The Welsh Government has announced France’s Keolis and Spanish-owned Amey will take over from Arriva in October.
The Rail, Maritime and Transport (RMT) union said privatisation was being enforced on Wales while the East Coast franchise had been nationalised again.
Meanwhile Tory AM Russell George called for “quick wins” for commuters.
The Welsh Government – which has taken control of the franchise from the UK government – had wanted a change in legislation to allow them to allow public bodies to act as franchises.
But economy secretary Ken Skates told WalesOnline in 2016 that UK government rules prevented this.
Plaid argues that if Welsh Government had wanted the powers Labour should not have supported the Wales Bill 2017 which did not fully devolve the railways, and that Labour had promised a not-for-profit railway in two manifestos.
So basically Welsh Labour
- Call for a Not for Profit Rail Franchise.
- Refuse to seek the powers to do this.
- Give the franchise to a French owned company, who take any profits outside Wales possibly to invest elsewhere.
RMT general secretary Mick Cash said the union’s policy was for “a national integrated railway under public ownership”.
“The Welsh Government has made it clear that this is their aspiration as well if they did not have to work under the pro-privatisation legislative straitjacket imposed by the UK Government,” he added.
“The fact that rail privatisation is being enforced on the people of Wales by Whitehall is even more galling when the Tories have been forced to nationalise East Coast and the Westminster cross-party Public Accounts Committee have said the rail franchising model is broken.”
Keolis is part-owned by French state railway operator SNCF, and takes over from Arriva Trains Wales, an arm of the German state railway Deutsche Bahn.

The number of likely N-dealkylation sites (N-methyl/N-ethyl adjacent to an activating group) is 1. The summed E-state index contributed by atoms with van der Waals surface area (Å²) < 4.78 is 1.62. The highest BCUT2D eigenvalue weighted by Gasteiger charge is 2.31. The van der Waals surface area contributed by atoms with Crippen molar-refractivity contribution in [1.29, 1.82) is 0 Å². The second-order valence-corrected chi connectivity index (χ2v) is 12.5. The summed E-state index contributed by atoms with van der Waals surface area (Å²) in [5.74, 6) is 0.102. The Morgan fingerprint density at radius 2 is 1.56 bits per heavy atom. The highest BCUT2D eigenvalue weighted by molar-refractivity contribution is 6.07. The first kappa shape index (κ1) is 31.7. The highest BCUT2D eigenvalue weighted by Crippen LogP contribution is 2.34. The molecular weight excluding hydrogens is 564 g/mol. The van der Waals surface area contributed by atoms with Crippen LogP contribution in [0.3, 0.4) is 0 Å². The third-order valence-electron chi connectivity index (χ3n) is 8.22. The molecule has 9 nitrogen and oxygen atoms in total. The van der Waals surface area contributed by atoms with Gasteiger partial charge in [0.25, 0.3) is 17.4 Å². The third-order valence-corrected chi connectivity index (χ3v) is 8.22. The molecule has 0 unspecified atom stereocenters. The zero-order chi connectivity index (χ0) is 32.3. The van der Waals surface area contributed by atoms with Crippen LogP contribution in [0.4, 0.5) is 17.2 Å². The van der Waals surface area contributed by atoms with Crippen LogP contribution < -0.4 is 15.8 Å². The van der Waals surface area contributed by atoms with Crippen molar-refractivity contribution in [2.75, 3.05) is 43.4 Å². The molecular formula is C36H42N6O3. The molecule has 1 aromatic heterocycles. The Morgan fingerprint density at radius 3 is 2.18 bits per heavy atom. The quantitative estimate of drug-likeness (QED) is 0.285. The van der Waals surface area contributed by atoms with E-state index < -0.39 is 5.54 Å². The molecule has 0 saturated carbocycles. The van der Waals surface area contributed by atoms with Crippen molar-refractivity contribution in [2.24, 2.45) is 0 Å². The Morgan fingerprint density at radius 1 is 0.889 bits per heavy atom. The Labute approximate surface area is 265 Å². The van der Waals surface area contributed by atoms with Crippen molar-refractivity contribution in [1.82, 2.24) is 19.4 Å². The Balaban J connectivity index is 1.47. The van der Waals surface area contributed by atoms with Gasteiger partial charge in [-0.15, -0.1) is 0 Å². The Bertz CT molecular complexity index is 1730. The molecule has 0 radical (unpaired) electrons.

Manuel Cortes, general secretary of the Transport Salaried Staffs Association, said: “Instead of the Welsh taxpayers subsidising the the railways of Berlin and Bonn, they’ll be contributing to the railways of Paris and Provence.”
Announcing the decision, Economy Secretary Ken Skates said:
“Throughout the procurement process we have prioritised investment in the quality of trains, stations and services for the Wales and Borders Rail Service and South Wales Metro.”
He later told the Senedd it was too early to start “unwrapping the presents” in terms of revealing what the preferred bidder had promised for the service, due to the statutory 10-day standstill period which allowed the unsuccessful bidder an opportunity to challenge the decision.
Mr Skates said he also had “every confidence” in the Transport for Wales team who advised on the decision, despite Conservative criticism of one official’s actions over the Circuit of Wales race track project in a previous role.
Plaid Cymru’s transport spokesman Adam Price said the railways “must be brought into public hands and the Labour government must put passengers before profit”.
Mr Price said:
“The bidding process has been flawed from start to finish – this extends to the nature of the announcement, a one-page written statement for a £5bn project just before recess is inexcusable.
“The government hasn’t even published its Invitation to Tender which it must do today so we know exactly what they asked for.”
Mr Price said the Welsh Government must explain “why it has appointed two international mega-companies to run our railways for the next 15 years”.
Russell George, Welsh Conservative infrastructure spokesman, expressed concerns over the Welsh Government’s “lamentable record delivering major projects in Wales”.
“We can only hope for the sake of millions of passengers across the country that lessons have been learned.
“As promised by the cabinet secretary last year, commuters will be expecting immediate improvements – quick wins – in their daily service.”
Mr George called for passenger priorities to be “at the heart” of the new franchise, including reliability, sufficient seating and scope to handle expanding passenger numbers over time.
There was some support for the Wellsh Govement however
UKIP AM David Rowlands congratulated the winner of the contract and praised the Welsh Government’s Transport for Wales arm for securing what appeared to be an “above expectations” tender.
“What we need to know now is when will shovels be turning turf,” he said.
Mr Rowlands said he supported the renationalisation of the railways, saying he resented the fact that foreign companies “are allowed to come in and purchase these franchises”.
However, he added: “I don’t think we can blame the Welsh Government for that.”
A Department for Transport spokesman said: “Devolving responsibility of the Wales and Borders franchise is a positive step and means the operator will be accountable to the Welsh Government.”